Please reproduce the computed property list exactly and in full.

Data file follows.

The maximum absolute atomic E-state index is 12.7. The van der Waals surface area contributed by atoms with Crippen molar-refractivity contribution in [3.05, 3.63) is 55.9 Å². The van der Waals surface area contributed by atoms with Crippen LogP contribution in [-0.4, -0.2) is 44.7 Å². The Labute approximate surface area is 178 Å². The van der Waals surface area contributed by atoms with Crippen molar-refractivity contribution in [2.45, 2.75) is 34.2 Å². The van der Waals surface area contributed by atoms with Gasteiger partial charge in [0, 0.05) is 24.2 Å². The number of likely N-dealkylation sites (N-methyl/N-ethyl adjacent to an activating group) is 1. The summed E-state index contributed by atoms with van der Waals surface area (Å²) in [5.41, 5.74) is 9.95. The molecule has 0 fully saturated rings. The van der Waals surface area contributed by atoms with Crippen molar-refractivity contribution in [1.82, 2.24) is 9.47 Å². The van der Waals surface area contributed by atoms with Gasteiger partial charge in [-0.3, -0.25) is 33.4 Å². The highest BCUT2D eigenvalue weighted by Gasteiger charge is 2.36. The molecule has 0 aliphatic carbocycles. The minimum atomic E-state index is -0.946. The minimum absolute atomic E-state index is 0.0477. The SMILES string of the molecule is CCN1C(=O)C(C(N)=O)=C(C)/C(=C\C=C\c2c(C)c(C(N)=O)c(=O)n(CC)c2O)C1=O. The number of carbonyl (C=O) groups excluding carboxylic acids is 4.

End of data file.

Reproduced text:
The maximum absolute atomic E-state index is 12.7. The van der Waals surface area contributed by atoms with Crippen molar-refractivity contribution in [3.05, 3.63) is 55.9 Å². The van der Waals surface area contributed by atoms with Crippen LogP contribution in [-0.4, -0.2) is 44.7 Å². The Labute approximate surface area is 178 Å². The van der Waals surface area contributed by atoms with Crippen molar-refractivity contribution in [2.45, 2.75) is 34.2 Å². The van der Waals surface area contributed by atoms with Gasteiger partial charge in [0, 0.05) is 24.2 Å². The number of likely N-dealkylation sites (N-methyl/N-ethyl adjacent to an activating group) is 1. The summed E-state index contributed by atoms with van der Waals surface area (Å²) in [5.41, 5.74) is 9.95. The molecule has 0 fully saturated rings. The van der Waals surface area contributed by atoms with Crippen molar-refractivity contribution in [1.82, 2.24) is 9.47 Å². The van der Waals surface area contributed by atoms with Gasteiger partial charge in [-0.3, -0.25) is 33.4 Å². The highest BCUT2D eigenvalue weighted by Gasteiger charge is 2.36. The molecule has 0 aliphatic carbocycles. The minimum atomic E-state index is -0.946. The minimum absolute atomic E-state index is 0.0477. The SMILES string of the molecule is CCN1C(=O)C(C(N)=O)=C(C)/C(=C\C=C\c2c(C)c(C(N)=O)c(=O)n(CC)c2O)C1=O. The number of carbonyl (C=O) groups excluding carboxylic acids is 4.